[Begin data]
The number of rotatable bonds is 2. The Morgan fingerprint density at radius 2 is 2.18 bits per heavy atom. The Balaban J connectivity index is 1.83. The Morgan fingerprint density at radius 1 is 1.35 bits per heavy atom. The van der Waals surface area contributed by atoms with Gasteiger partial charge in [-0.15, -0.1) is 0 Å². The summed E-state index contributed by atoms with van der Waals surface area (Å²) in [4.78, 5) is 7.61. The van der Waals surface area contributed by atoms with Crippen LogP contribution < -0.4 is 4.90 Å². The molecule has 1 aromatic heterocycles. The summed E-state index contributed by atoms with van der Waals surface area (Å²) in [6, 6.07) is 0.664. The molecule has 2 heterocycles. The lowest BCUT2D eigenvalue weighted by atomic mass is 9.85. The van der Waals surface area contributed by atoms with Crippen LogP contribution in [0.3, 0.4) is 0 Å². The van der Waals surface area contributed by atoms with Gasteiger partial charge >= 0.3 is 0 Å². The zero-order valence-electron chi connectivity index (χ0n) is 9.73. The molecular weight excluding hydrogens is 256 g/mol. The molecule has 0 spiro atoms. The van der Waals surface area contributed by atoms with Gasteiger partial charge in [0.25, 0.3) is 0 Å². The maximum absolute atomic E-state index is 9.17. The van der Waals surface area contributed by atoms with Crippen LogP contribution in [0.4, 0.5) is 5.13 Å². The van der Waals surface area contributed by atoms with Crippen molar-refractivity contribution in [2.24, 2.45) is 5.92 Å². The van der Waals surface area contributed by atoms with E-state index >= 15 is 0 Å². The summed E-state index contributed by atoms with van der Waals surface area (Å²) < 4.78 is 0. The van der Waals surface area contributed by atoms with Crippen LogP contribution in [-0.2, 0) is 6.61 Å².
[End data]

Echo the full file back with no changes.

The number of rotatable bonds is 2. The Morgan fingerprint density at radius 2 is 2.18 bits per heavy atom. The Balaban J connectivity index is 1.83. The Morgan fingerprint density at radius 1 is 1.35 bits per heavy atom. The van der Waals surface area contributed by atoms with Gasteiger partial charge in [-0.15, -0.1) is 0 Å². The summed E-state index contributed by atoms with van der Waals surface area (Å²) in [4.78, 5) is 7.61. The van der Waals surface area contributed by atoms with Crippen LogP contribution < -0.4 is 4.90 Å². The molecule has 1 aromatic heterocycles. The summed E-state index contributed by atoms with van der Waals surface area (Å²) in [6, 6.07) is 0.664. The molecule has 2 heterocycles. The lowest BCUT2D eigenvalue weighted by atomic mass is 9.85. The van der Waals surface area contributed by atoms with Crippen LogP contribution in [0.3, 0.4) is 0 Å². The van der Waals surface area contributed by atoms with Gasteiger partial charge >= 0.3 is 0 Å². The zero-order valence-electron chi connectivity index (χ0n) is 9.73. The molecular weight excluding hydrogens is 256 g/mol. The molecule has 0 spiro atoms. The van der Waals surface area contributed by atoms with Gasteiger partial charge in [0.25, 0.3) is 0 Å². The maximum absolute atomic E-state index is 9.17. The van der Waals surface area contributed by atoms with Crippen LogP contribution in [0.4, 0.5) is 5.13 Å². The van der Waals surface area contributed by atoms with Crippen molar-refractivity contribution in [2.24, 2.45) is 5.92 Å². The van der Waals surface area contributed by atoms with E-state index >= 15 is 0 Å². The summed E-state index contributed by atoms with van der Waals surface area (Å²) < 4.78 is 0. The van der Waals surface area contributed by atoms with Crippen LogP contribution in [-0.2, 0) is 6.61 Å².